Indeed, on the basis of this sympathetically probing treatment, the drama -- albeit one packed with abundant comic flourishes -- can absolutely be ranked alongside the best pieces of American theater ever written. That's not to say, though, that the work -- which was first presented on Broadway in 1988 under Lloyd's Richards' direction -- diminishes the other nine plays in Wilson's "Pittsburgh Hill" cycle, all devoted to exploring with a keen eye, warm heart, and fathomless soul the 20th-century African-American experience.
Set in 1911, Joe Turner deals with the crucial step forward an oppressed population makes after emancipation, and, in doing so, rediscovers a bravura voice that has been stifled for so long. Indeed, as aging conjure-man Bynum (Roger Robinson) putters around the boarding-house run by the solid Seth Holly (Ernie Hudson) and his good-hearted, down-to-earth wife Bertha Holly (LaTanya Richardson Jackson), he insists that knowing one's own song is irresolutely obligatory.
Reiterating his message to anyone requesting his services as a "binder" (an agent for bringing people together), Bynum promotes a personal song to the house's many boarders, including impetuous railroad worker Jeremy Furlow (Andre Holland), romantically challenged Matty Campbell (Marsha Stephanie Blake), man-eating Molly Cunningham (Aunjanue Ellis) and most fervently, dour and driven Herald Loomis (Chad L. Coleman), who has been searching for four years -- along with young daughter Zonia (Amari Rose Leigh) -- for his missing wife, Martha (Danai Gurira). And don't think for a moment that the name "Herald" is accidental. Wilson uses it to indicate that its bearer -- a deacon forced into seven years of post-Civil War slavery by the eponymous Joe Turner before being once again liberated -- represents the black man on his road. Indeed, the notion of "road" is mentioned repeatedly in the script to herald the future; as it now turns out, that "road" can be seen as one leading eventually to the White House.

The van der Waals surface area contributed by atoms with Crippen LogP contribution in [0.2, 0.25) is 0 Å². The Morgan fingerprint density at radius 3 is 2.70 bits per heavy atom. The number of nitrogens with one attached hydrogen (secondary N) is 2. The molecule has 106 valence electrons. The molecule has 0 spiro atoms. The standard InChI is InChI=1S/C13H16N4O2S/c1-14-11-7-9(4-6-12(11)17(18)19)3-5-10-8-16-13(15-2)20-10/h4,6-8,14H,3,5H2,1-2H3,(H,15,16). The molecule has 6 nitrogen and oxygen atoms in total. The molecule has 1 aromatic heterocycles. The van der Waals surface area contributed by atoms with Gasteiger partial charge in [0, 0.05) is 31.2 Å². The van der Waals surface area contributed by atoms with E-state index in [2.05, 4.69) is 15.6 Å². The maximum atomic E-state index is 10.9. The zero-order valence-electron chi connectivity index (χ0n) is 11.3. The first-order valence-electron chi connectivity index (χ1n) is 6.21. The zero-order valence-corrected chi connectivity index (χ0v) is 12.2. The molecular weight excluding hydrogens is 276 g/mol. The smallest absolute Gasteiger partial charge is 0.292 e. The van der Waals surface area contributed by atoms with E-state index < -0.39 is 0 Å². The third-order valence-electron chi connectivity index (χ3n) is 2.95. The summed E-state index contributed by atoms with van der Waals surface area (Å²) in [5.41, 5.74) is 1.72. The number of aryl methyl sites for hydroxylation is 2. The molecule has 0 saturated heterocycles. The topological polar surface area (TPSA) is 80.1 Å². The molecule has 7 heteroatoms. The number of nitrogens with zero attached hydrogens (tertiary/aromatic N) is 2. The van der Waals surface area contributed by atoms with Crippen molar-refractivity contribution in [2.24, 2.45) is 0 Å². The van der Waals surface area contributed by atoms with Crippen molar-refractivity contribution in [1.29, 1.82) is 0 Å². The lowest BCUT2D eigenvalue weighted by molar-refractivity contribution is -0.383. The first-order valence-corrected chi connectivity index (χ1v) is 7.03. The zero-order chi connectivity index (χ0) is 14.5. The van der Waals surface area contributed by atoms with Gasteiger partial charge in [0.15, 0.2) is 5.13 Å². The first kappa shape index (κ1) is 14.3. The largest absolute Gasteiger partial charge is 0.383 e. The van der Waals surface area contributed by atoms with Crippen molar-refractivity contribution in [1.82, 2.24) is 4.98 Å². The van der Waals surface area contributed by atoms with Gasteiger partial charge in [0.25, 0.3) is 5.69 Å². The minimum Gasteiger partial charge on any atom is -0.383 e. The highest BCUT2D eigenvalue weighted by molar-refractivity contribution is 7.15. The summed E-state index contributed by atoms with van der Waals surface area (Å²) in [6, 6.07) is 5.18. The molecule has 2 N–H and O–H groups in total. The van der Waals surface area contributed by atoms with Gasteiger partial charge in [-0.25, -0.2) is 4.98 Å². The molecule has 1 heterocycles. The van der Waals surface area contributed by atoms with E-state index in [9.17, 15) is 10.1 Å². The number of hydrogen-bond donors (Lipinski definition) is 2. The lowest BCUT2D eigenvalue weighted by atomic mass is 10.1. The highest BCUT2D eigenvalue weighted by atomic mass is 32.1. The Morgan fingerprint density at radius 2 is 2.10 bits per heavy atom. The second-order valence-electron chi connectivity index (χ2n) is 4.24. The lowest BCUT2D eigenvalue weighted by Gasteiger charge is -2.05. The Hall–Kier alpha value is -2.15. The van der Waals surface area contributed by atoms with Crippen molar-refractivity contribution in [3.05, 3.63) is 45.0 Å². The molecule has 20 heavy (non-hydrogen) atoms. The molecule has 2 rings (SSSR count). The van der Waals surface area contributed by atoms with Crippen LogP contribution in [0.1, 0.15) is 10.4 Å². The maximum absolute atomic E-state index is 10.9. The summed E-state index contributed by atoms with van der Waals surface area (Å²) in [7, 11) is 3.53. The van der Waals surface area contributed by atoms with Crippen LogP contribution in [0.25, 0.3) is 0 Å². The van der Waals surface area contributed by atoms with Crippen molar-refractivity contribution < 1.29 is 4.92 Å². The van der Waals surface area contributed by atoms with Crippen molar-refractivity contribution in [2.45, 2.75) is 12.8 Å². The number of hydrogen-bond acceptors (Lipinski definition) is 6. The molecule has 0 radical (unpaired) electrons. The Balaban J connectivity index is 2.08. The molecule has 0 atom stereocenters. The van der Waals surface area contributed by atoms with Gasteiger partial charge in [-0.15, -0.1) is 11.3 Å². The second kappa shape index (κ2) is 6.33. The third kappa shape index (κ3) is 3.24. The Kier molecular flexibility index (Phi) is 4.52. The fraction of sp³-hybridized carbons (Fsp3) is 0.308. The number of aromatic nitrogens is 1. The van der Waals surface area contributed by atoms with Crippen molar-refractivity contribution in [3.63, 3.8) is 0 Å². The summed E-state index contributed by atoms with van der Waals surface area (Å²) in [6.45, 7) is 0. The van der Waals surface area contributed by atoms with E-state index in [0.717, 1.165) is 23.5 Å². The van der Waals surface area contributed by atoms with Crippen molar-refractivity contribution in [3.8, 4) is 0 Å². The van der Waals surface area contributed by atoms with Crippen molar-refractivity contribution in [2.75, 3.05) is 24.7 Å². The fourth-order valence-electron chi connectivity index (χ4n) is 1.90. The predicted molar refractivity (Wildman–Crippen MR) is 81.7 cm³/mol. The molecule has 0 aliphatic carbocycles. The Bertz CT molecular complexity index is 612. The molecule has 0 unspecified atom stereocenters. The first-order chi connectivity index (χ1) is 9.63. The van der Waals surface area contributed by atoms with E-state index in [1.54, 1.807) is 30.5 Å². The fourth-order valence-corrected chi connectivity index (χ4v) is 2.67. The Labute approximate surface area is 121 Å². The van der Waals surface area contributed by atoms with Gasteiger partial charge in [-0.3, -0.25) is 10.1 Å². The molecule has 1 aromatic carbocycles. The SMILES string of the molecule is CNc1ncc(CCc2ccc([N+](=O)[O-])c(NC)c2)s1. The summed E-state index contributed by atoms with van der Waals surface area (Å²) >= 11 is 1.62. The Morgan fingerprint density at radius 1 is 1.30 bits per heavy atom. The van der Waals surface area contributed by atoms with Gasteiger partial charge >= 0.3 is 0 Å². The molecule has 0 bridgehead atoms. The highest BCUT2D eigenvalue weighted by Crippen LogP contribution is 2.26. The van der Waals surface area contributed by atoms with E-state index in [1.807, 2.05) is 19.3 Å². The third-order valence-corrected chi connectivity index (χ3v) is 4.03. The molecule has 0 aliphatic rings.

The ensemble, which also features Arliss Howard (the show's sole white cast member) as Rutherford Selig, a peddler specializing in finding missing persons, and Michael Cummings as Reuben Scott, a feisty young neighbor, is uniformly excellent at depicting unconsciously poetic citizens undergoing change, whether from country habits to industrializing city ways, from superstitious inclinations to hard-nosed practicality, or from chains to challenge. Praise is to especially be heaped on the brooding Coleman and the sagacious Robinson in the most pivotal roles, costumer Catherine Zuber, and set designer Michael Yeargan, who creates the kind of shifting, suggestive surroundings Sher wanted as a horizon-broadening alternative to the realistic environment Wilson liked for his too-often confined characters.
By the way, Sher, who won the Tony Award last year for South Pacific, is the first white director to helm a Wilson play in such a major production -- an idea the playwright might not have approved of if he were alive. Yet, the sensitive job Sher does here not only underscores the universal implications of the piece, but causes the play to awake and -- as Wilson surely wanted -- sing.